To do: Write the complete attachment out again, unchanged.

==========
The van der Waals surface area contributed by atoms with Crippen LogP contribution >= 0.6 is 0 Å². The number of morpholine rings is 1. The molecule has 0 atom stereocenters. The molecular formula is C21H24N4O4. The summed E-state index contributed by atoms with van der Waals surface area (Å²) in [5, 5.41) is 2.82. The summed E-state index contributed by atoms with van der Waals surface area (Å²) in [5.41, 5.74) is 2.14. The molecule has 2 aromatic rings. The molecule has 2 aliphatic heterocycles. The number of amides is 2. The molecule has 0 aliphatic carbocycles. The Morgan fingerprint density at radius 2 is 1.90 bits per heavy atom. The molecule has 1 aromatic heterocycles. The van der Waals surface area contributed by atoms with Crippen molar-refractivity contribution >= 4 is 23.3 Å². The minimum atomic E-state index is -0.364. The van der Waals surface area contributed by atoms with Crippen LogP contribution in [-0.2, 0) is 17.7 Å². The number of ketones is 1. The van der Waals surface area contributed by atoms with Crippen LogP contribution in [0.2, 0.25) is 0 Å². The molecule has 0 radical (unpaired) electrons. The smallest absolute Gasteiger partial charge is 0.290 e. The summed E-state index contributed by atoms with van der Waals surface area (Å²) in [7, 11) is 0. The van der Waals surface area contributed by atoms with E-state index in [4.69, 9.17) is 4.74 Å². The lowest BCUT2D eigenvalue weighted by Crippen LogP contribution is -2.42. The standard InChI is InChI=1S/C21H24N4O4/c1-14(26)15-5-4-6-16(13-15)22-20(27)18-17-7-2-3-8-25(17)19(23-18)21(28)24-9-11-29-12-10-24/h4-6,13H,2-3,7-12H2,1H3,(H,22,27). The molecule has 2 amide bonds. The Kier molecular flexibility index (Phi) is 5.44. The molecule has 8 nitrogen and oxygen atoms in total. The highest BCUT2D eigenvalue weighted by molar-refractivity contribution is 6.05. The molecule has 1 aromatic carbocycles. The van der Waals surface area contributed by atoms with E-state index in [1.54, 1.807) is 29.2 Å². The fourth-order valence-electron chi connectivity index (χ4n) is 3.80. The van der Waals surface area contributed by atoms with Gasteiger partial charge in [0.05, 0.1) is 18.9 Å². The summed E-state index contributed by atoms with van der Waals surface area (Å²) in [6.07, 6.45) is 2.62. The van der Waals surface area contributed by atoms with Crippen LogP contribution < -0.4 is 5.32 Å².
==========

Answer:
The van der Waals surface area contributed by atoms with Crippen LogP contribution >= 0.6 is 0 Å². The number of morpholine rings is 1. The molecule has 0 atom stereocenters. The molecular formula is C21H24N4O4. The summed E-state index contributed by atoms with van der Waals surface area (Å²) in [5, 5.41) is 2.82. The summed E-state index contributed by atoms with van der Waals surface area (Å²) in [5.41, 5.74) is 2.14. The molecule has 2 aromatic rings. The molecule has 2 aliphatic heterocycles. The number of amides is 2. The molecule has 0 aliphatic carbocycles. The Morgan fingerprint density at radius 2 is 1.90 bits per heavy atom. The molecule has 1 aromatic heterocycles. The van der Waals surface area contributed by atoms with Crippen molar-refractivity contribution >= 4 is 23.3 Å². The minimum atomic E-state index is -0.364. The van der Waals surface area contributed by atoms with Crippen LogP contribution in [-0.2, 0) is 17.7 Å². The number of ketones is 1. The van der Waals surface area contributed by atoms with Crippen LogP contribution in [0.2, 0.25) is 0 Å². The molecule has 0 radical (unpaired) electrons. The smallest absolute Gasteiger partial charge is 0.290 e. The summed E-state index contributed by atoms with van der Waals surface area (Å²) in [7, 11) is 0. The van der Waals surface area contributed by atoms with E-state index in [4.69, 9.17) is 4.74 Å². The lowest BCUT2D eigenvalue weighted by Crippen LogP contribution is -2.42. The standard InChI is InChI=1S/C21H24N4O4/c1-14(26)15-5-4-6-16(13-15)22-20(27)18-17-7-2-3-8-25(17)19(23-18)21(28)24-9-11-29-12-10-24/h4-6,13H,2-3,7-12H2,1H3,(H,22,27). The molecule has 2 amide bonds. The Kier molecular flexibility index (Phi) is 5.44. The molecule has 8 nitrogen and oxygen atoms in total. The highest BCUT2D eigenvalue weighted by molar-refractivity contribution is 6.05. The molecule has 1 aromatic carbocycles. The van der Waals surface area contributed by atoms with E-state index in [1.54, 1.807) is 29.2 Å². The fourth-order valence-electron chi connectivity index (χ4n) is 3.80. The van der Waals surface area contributed by atoms with Gasteiger partial charge in [0.05, 0.1) is 18.9 Å². The summed E-state index contributed by atoms with van der Waals surface area (Å²) in [6.07, 6.45) is 2.62. The van der Waals surface area contributed by atoms with Crippen LogP contribution < -0.4 is 5.32 Å².